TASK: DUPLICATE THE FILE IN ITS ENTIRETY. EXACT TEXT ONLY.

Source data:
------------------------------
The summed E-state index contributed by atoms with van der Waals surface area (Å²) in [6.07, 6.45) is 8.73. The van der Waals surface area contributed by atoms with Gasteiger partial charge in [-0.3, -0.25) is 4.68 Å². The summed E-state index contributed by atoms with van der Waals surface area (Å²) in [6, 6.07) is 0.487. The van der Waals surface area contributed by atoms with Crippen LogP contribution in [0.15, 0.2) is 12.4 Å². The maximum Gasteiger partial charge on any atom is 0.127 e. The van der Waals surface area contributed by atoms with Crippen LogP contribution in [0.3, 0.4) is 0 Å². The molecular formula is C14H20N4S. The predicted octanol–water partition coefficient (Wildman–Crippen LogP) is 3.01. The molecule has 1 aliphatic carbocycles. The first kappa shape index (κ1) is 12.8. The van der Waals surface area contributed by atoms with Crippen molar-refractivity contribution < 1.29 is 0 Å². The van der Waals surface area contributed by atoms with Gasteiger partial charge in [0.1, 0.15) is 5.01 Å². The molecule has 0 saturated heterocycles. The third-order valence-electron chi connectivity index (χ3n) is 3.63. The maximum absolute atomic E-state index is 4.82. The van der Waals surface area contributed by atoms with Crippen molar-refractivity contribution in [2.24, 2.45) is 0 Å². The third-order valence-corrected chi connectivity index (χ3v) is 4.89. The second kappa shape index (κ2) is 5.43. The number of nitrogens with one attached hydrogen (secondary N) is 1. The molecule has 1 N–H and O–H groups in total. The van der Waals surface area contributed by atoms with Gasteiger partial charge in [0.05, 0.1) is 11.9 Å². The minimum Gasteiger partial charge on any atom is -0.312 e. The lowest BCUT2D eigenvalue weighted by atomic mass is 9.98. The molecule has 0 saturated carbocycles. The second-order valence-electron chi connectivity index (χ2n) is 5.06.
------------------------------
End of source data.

The summed E-state index contributed by atoms with van der Waals surface area (Å²) in [6.07, 6.45) is 8.73. The van der Waals surface area contributed by atoms with Gasteiger partial charge in [-0.3, -0.25) is 4.68 Å². The summed E-state index contributed by atoms with van der Waals surface area (Å²) in [6, 6.07) is 0.487. The van der Waals surface area contributed by atoms with Crippen LogP contribution in [0.15, 0.2) is 12.4 Å². The maximum Gasteiger partial charge on any atom is 0.127 e. The van der Waals surface area contributed by atoms with Crippen LogP contribution in [0.3, 0.4) is 0 Å². The molecular formula is C14H20N4S. The predicted octanol–water partition coefficient (Wildman–Crippen LogP) is 3.01. The molecule has 1 aliphatic carbocycles. The first kappa shape index (κ1) is 12.8. The van der Waals surface area contributed by atoms with Crippen molar-refractivity contribution < 1.29 is 0 Å². The van der Waals surface area contributed by atoms with Gasteiger partial charge in [0.1, 0.15) is 5.01 Å². The molecule has 0 saturated heterocycles. The third-order valence-electron chi connectivity index (χ3n) is 3.63. The maximum absolute atomic E-state index is 4.82. The van der Waals surface area contributed by atoms with Crippen molar-refractivity contribution in [2.24, 2.45) is 0 Å². The third-order valence-corrected chi connectivity index (χ3v) is 4.89. The second kappa shape index (κ2) is 5.43. The number of nitrogens with one attached hydrogen (secondary N) is 1. The molecule has 1 N–H and O–H groups in total. The van der Waals surface area contributed by atoms with Gasteiger partial charge in [0.05, 0.1) is 11.9 Å². The minimum Gasteiger partial charge on any atom is -0.312 e. The lowest BCUT2D eigenvalue weighted by atomic mass is 9.98. The molecule has 0 saturated carbocycles. The second-order valence-electron chi connectivity index (χ2n) is 5.06.